The record in health in New South Wales is just as bad. The Future Directions document outlines the conservative agenda for health care in Australia. It is quite straightforward-the destruction of Medicare, coupled with an underfunded public health system and a subsidised private system. We have seen in New South Wales the imposition of a 1.5 per cent cut to the entire health budget, cynically disguised as productivity savings, which has meant $35m less spent on basic health services this year. In total, over 1,000 hospital beds have closed, causing a dramatic increase in waiting lists. These cuts reflect the conservatives’ strategy of running down and undermining confidence in our public hospitals, all to satisfy the New Right ideology of a user-pays, private health care system.

The fundamental theme of Future Directions is support for the family. We are told that the Liberal and National parties put families first. They say that the family is the cornerstone of society. The legacy of the first year of the Greiner Government in New South Wales has shown new liberalism to be unashamedly anti-family. One of the most effective ways to assist families, particularly young families, as a State Government, is to hold State charges and taxes down.

During the New South Wales election campaign Nick Greiner gave repeated assurances that State charges would not outstrip the consumer price index (CPI). But Mr Greiner’s assurances are obviously worth very little, because this is his record: electricity bills up 9.1 per cent for the average home; water rates up 12 per cent and an $80 levy for water pollution; public transport fares up an average 12.5 per cent, with some rising by as much as 100 per cent; gas charges up 10.1 per cent; petrol tax up 3c a litre; car registrations up $26 for the average car, with another $110 increase for Transcover taking effect in July; the cost of a private bed in a public hospital up by 15 per cent; the first-ever TAFE charge of $263 for higher education courses, and a $100 charge for other enrolments.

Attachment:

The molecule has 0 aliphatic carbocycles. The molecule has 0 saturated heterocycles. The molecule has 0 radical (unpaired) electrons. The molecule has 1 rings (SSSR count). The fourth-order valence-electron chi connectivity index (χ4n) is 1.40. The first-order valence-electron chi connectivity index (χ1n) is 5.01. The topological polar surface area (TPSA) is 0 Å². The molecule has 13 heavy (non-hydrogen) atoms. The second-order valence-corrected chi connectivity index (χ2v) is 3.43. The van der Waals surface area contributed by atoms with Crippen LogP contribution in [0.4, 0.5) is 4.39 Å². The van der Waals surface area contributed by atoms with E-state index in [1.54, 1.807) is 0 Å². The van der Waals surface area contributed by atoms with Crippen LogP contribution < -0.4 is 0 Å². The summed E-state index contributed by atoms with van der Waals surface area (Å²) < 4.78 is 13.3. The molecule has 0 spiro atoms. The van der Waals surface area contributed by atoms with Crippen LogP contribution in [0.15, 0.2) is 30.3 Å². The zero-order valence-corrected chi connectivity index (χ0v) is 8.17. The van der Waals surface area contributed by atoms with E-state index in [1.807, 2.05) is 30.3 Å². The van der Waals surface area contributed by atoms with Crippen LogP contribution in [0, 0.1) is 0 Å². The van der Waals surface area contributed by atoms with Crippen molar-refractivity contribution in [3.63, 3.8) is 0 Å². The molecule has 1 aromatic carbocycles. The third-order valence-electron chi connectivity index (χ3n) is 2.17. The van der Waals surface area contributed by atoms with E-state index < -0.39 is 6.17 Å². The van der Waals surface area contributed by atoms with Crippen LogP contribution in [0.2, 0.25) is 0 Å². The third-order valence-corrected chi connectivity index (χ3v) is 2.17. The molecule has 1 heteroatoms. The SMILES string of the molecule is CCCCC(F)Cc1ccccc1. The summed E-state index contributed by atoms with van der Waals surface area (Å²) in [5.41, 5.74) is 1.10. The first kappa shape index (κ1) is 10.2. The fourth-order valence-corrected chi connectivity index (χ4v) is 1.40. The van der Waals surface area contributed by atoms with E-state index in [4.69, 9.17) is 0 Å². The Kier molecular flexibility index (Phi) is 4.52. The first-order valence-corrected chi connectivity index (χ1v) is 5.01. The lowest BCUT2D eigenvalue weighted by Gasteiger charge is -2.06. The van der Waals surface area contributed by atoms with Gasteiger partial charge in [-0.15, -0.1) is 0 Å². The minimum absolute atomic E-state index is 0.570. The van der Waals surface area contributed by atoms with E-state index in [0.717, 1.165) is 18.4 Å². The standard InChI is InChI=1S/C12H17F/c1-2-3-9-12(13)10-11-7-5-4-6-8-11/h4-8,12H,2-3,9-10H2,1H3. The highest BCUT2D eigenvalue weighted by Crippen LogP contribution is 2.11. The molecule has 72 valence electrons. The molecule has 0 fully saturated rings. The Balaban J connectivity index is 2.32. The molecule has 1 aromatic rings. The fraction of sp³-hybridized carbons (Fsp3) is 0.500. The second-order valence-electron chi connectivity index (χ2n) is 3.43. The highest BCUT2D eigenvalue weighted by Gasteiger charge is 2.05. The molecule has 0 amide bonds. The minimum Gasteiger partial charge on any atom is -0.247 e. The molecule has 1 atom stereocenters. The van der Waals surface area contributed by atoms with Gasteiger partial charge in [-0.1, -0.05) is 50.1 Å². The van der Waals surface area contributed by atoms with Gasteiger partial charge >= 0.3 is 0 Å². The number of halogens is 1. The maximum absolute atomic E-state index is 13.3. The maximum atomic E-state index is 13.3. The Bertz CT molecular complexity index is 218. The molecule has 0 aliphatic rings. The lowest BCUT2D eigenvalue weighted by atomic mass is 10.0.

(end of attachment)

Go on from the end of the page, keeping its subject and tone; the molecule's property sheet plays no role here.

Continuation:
The deceit in this is breathtaking. These charges will increase the national CPI by at least 0.4 per cent and the New South Wales CPI by 1.25 per cent. New South Wales currently has the highest inflation rate of any Australian State as a result of State Government charge hikes. And that is not the end of it. Further increases are planned-particularly for public transport fares. All this from a man who before the election said he was pro-family. Now John Howard and Ian Sinclair are making the same noises. Given the Liberals’ record in New South Wales, it is not hard to see what would be lurking on the other side of the disaster of a coalition Federal election victory.

Last month the Treasurer (Mr Keating) released details of tax cuts that would come into effect on 1 July this year. Those cuts represent the largest single act of tax relief in our nation’s history. They will provide unprecedented assistance to average wage earners who for years have paid more than their fair share of tax, while many of our corporate high-flyers have evaded their tax responsibilities. The tax cuts will provide assistance to average Australian families-those people who quietly and unpretentiously go about building a better life for themselves and their families. Unfortunately for families living under new liberalism, in New South Wales the benefits of the tax cuts will be significantly reduced. The average New South Wales family will be up to $16 a week, or $850 a year, worse off as a result of higher taxes and charges levied by the manager of New South Wales Incorporated, Premier Greiner.